Monday, January 20, 2014

Cooking and Presenting Food Using Salt Bricks or Tiles

In the cheese kiosk where I work, besides cheese, there are many types of bowls and flat bricks or tiles made up of beautiful, translucent Himalayan Pink salt.

All of the above lend a nice mild salt flavor to whatever food you place in it, but the most useful, I think, is the cooking tile.

Fish, meat or vegetables are great for cooking on a salt brick or tile.  Prepare the food with a little olive oil coating while the cooking tile heats in the oven or on a gas stove. These may be used on outdoor grills as well. The trick, particularly when a tile is new, is to first heat the tile in the oven or on the stove (raised above the burners, not directly laying on them). Start slowly heating the tile on low, after 10-15 minutes bring up to medium, then after another 10-15 minutes, high. The tile should be heated to about 550 degrees before using it to cook. Be very careful to make the heating gradual always, but particularly the first time you use the tile.

The food is placed directly on the tile over two burners or one burner if using a smaller brick - put something heat-proof under the tile to lift it about an inch above burners if cooking on an electric stove. Once the tile is gradually heated to its optimum temperature, you may also place it on the top of the prepared outdoor grill if you desire. The wonderful mild saltiness is transferred to the food you are cooking, imparting an exceptional flavor.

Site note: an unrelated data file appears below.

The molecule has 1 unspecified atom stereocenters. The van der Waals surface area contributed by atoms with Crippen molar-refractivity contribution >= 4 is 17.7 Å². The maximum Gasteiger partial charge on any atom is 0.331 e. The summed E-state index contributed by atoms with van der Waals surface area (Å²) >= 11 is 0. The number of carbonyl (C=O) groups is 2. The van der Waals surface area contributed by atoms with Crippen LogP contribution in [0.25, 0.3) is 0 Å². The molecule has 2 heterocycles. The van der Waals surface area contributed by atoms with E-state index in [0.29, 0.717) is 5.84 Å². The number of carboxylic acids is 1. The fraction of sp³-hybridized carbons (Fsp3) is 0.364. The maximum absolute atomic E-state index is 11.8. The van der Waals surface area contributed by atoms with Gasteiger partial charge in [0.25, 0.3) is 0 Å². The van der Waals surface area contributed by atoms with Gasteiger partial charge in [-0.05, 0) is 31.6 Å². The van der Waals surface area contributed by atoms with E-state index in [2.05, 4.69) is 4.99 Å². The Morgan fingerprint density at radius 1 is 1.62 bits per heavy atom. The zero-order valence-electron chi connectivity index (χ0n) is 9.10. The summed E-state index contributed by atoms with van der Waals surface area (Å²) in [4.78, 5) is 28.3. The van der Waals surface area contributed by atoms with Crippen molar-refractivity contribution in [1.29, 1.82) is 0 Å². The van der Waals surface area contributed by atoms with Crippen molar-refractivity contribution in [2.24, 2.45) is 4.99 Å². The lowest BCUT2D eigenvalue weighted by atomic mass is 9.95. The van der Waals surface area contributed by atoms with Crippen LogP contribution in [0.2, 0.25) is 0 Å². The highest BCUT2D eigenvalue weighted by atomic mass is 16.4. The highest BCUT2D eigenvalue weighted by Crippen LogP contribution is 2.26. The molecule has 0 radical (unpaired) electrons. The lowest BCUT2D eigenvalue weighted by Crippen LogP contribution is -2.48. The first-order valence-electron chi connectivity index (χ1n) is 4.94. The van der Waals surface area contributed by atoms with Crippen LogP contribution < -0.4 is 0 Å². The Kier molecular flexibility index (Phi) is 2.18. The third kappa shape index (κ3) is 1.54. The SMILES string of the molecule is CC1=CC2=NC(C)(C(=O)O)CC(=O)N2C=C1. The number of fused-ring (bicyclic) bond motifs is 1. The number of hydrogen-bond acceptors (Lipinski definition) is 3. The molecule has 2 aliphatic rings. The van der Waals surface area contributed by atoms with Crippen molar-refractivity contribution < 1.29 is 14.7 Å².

After food is cooked let the tile cool down totally. It is very nice to present the food arranged on a large salt tile used just for presentation. After the cooking tile is completely cooled (you can even wait until the next day), scrub the stuck, cooked on food under running water and wash the entire surface of the block with water -- this type of cleaning is just like that used in the old clay cookers -- soap is not recommended. The cooking tile will initially turn whiter, then may gradually, with more use, turn back to almost the original color. It will retain a patina from the heating and cooking and, with further use, expect to see some fissures form and some roughness to the surface. This is completely normal.

Enjoy your cooking tile and you can be adventurous with some of the other salt vessels. Shot glasses with tequila and lime, mortar and pestle imparts a mild salt flavor to herbs, hot vegetables or salads tossed in salt bowls, etc. The originality and beauty of using these also gives a pow! to your meal when entertaining.

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